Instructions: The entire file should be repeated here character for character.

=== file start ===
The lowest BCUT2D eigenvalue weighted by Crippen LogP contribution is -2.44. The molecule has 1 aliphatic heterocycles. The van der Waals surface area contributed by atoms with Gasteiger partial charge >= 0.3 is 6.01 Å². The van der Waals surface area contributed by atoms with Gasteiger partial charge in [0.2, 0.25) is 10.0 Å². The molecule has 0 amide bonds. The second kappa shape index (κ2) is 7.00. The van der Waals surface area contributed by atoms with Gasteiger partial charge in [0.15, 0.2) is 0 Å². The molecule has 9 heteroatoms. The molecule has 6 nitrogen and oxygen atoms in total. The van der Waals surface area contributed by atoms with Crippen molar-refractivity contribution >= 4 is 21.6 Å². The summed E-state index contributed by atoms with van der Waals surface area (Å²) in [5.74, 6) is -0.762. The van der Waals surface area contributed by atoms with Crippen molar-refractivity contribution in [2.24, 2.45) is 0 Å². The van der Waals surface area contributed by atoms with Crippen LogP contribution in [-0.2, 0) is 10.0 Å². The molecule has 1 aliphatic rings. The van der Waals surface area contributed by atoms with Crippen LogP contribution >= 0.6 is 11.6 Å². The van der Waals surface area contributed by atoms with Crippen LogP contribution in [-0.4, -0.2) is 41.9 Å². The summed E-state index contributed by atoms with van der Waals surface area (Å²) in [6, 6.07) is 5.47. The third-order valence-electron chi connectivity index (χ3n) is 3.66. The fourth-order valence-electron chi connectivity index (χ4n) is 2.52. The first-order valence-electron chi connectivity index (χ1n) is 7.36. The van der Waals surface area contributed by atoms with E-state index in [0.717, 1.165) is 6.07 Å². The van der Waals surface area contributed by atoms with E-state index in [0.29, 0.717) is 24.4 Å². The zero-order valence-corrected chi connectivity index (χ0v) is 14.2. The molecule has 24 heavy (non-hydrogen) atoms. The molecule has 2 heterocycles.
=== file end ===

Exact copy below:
The lowest BCUT2D eigenvalue weighted by Crippen LogP contribution is -2.44. The molecule has 1 aliphatic heterocycles. The van der Waals surface area contributed by atoms with Gasteiger partial charge >= 0.3 is 6.01 Å². The van der Waals surface area contributed by atoms with Gasteiger partial charge in [0.2, 0.25) is 10.0 Å². The molecule has 0 amide bonds. The second kappa shape index (κ2) is 7.00. The van der Waals surface area contributed by atoms with Gasteiger partial charge in [0.15, 0.2) is 0 Å². The molecule has 9 heteroatoms. The molecule has 6 nitrogen and oxygen atoms in total. The van der Waals surface area contributed by atoms with Crippen molar-refractivity contribution >= 4 is 21.6 Å². The summed E-state index contributed by atoms with van der Waals surface area (Å²) in [5.74, 6) is -0.762. The van der Waals surface area contributed by atoms with Crippen molar-refractivity contribution in [2.24, 2.45) is 0 Å². The van der Waals surface area contributed by atoms with Crippen LogP contribution in [-0.2, 0) is 10.0 Å². The molecule has 1 aliphatic rings. The van der Waals surface area contributed by atoms with Crippen LogP contribution >= 0.6 is 11.6 Å². The van der Waals surface area contributed by atoms with Crippen LogP contribution in [-0.4, -0.2) is 41.9 Å². The summed E-state index contributed by atoms with van der Waals surface area (Å²) in [6, 6.07) is 5.47. The third-order valence-electron chi connectivity index (χ3n) is 3.66. The fourth-order valence-electron chi connectivity index (χ4n) is 2.52. The first-order valence-electron chi connectivity index (χ1n) is 7.36. The van der Waals surface area contributed by atoms with E-state index in [0.717, 1.165) is 6.07 Å². The van der Waals surface area contributed by atoms with E-state index in [0.29, 0.717) is 24.4 Å². The zero-order valence-corrected chi connectivity index (χ0v) is 14.2. The molecule has 24 heavy (non-hydrogen) atoms. The molecule has 2 heterocycles.